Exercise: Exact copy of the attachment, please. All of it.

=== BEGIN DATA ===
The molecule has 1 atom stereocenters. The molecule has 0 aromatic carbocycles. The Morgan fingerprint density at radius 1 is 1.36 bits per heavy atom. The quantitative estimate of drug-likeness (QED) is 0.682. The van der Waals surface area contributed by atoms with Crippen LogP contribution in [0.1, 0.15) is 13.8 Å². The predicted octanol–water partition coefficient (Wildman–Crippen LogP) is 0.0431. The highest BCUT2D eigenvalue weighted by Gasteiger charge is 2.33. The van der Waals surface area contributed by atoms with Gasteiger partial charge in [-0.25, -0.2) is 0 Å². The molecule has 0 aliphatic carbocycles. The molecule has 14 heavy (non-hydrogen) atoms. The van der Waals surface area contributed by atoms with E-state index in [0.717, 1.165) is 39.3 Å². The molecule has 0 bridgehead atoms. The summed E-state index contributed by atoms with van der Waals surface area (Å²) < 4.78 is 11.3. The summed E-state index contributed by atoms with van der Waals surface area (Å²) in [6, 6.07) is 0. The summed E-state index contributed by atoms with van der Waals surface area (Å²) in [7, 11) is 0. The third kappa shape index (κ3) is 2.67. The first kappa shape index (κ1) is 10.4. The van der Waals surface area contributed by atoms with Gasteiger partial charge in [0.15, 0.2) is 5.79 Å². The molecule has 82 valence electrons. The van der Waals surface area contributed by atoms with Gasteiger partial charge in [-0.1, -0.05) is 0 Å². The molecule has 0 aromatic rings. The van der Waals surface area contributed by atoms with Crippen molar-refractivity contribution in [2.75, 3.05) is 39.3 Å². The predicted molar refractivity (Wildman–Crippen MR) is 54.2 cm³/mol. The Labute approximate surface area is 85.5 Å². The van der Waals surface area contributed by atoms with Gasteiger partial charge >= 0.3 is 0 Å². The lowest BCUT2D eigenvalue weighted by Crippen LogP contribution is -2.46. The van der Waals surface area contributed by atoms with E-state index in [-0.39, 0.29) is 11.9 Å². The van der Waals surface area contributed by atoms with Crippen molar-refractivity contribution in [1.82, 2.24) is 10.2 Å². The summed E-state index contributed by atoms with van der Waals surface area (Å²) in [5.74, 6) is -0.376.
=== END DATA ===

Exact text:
The molecule has 1 atom stereocenters. The molecule has 0 aromatic carbocycles. The Morgan fingerprint density at radius 1 is 1.36 bits per heavy atom. The quantitative estimate of drug-likeness (QED) is 0.682. The van der Waals surface area contributed by atoms with Crippen LogP contribution in [0.1, 0.15) is 13.8 Å². The predicted octanol–water partition coefficient (Wildman–Crippen LogP) is 0.0431. The highest BCUT2D eigenvalue weighted by Gasteiger charge is 2.33. The van der Waals surface area contributed by atoms with Gasteiger partial charge in [-0.25, -0.2) is 0 Å². The molecule has 0 aliphatic carbocycles. The molecule has 14 heavy (non-hydrogen) atoms. The van der Waals surface area contributed by atoms with E-state index in [0.717, 1.165) is 39.3 Å². The molecule has 0 bridgehead atoms. The summed E-state index contributed by atoms with van der Waals surface area (Å²) < 4.78 is 11.3. The summed E-state index contributed by atoms with van der Waals surface area (Å²) in [6, 6.07) is 0. The summed E-state index contributed by atoms with van der Waals surface area (Å²) in [7, 11) is 0. The third kappa shape index (κ3) is 2.67. The first kappa shape index (κ1) is 10.4. The van der Waals surface area contributed by atoms with Gasteiger partial charge in [0.15, 0.2) is 5.79 Å². The molecule has 82 valence electrons. The van der Waals surface area contributed by atoms with Gasteiger partial charge in [-0.1, -0.05) is 0 Å². The molecule has 0 aromatic rings. The van der Waals surface area contributed by atoms with Crippen molar-refractivity contribution in [2.75, 3.05) is 39.3 Å². The predicted molar refractivity (Wildman–Crippen MR) is 54.2 cm³/mol. The Labute approximate surface area is 85.5 Å². The van der Waals surface area contributed by atoms with Gasteiger partial charge >= 0.3 is 0 Å². The lowest BCUT2D eigenvalue weighted by Crippen LogP contribution is -2.46. The van der Waals surface area contributed by atoms with E-state index in [-0.39, 0.29) is 11.9 Å². The van der Waals surface area contributed by atoms with Crippen molar-refractivity contribution in [1.82, 2.24) is 10.2 Å². The summed E-state index contributed by atoms with van der Waals surface area (Å²) in [5.74, 6) is -0.376.